Candice Carty-Williams’ Novel ‘Queenie’ Is Coming Soon To Hulu

The award-winning novel hits Hulu June 7.

Bellah and Dionne Brown in “Queenie.” Credit: Latoya Okuneye/Lionsgate

In 2020, Candice Carty-Williams became the first Black author to win Book of the Year at the British Book Awards. This year, she’s bringing her winning novel Queenie — originally marketed as the “Black Bridget Jones” — to Hulu.

The series is part of a slate of TV from Disney’s Onyx Collective, which seeks to elevate creators of color and underrepresented voices. It follows its titular character (Dionne Brown) as she experiences a messy breakup and messier rebounds.

What’s Queenie about?

Dionne Brown in “Queenie.” Credit: Latoya Okuneye/Lionsgate

Queenie is a 25-year-old Jamaican British woman living in South London. After she and her boyfriend of three years part ways, she finds herself re-evaluating her choices — a process that results in some unfortunate hookups. But amid the chaos of her love life, Queenie also begins to confront trauma from her past to face her inner demons and rebuild.

Singer Bellah, who stars as Queenie’s friend Kyazike, praised Queenie’s imperfections at the Television Critics Association (TCA) press tour.

“I think it’s amazing to have stories where Black women don’t have it all together, where they don’t have to appear strong and figured out,” she said. “It’s nice to navigate mistakes… I think this is, for Black women, a universal story.”

With the help of the novel’s distinct voice, materializing here in voice-over, Queenie candidly explores what it’s like to be young and trying to figure yourself out. For Brown, that voice-over proved key in how Queenie tackles themes such as generational trauma.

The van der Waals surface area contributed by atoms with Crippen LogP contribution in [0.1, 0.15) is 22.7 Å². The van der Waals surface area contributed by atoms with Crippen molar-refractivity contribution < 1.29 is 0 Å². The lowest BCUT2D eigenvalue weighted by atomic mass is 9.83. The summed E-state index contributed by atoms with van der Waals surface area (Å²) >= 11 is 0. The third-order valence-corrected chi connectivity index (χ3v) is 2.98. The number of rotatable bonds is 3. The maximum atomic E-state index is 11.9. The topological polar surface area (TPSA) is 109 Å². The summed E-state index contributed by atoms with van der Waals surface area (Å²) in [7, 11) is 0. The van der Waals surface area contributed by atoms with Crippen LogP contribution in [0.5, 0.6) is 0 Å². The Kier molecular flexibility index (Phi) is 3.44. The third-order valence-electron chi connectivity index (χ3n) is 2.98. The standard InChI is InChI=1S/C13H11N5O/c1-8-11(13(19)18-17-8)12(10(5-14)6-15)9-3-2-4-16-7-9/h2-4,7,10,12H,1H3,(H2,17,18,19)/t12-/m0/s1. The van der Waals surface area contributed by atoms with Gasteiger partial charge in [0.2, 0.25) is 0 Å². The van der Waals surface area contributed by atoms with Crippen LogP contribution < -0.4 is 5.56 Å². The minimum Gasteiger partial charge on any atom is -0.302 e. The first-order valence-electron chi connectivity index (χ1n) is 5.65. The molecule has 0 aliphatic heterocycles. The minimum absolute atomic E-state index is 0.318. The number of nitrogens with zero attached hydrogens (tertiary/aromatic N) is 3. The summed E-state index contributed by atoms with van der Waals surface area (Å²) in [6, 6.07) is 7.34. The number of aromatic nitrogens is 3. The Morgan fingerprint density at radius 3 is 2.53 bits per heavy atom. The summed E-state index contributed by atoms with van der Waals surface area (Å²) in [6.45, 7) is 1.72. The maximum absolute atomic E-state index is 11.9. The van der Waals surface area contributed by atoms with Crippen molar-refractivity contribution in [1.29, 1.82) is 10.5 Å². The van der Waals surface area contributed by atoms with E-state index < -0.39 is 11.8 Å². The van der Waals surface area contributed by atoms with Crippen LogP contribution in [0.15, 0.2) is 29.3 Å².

“She’s not processing her trauma, so we start to see what happens when you stuff that in a drawer and don’t clear it out in her voiceover,” Brown explained.

Candice Carty-Williams adapts her own novel to the screen.

Dionne Brown in “Queenie.” Credit: Latoya Okuneye/Lionsgate

Carty-Williams will serve as Queenie’s showrunner and executive producer. “It was incredibly important to me that I be involved from the beginning to the end,” Carty-Williams said of her work on the show.

During the writing process, she connected with Succession creator Jesse Armstrong, whose advice of “write what you want to write” she took to heart.

“There aren’t a lot of Black female authors in the UK who have done this, so I had to go to a white man for help,” Carty-Williams joked of her discussion with Armstrong.

Queenie’s cast is made up of several rising stars, including Brown (Criminal Record) as Queenie, Bellah in her debut role as Kyazike, and Samuel Adewunmi (Secret Invasion) as Queenie’s friend Frank.

All eight episodes of Queenie premiere on June 7 on Hulu.

Belen Edwards is an Entertainment Reporter at Mashable. She covers movies and TV with a focus on fantasy and science fiction, adaptations, animation, and more nerdy goodness.

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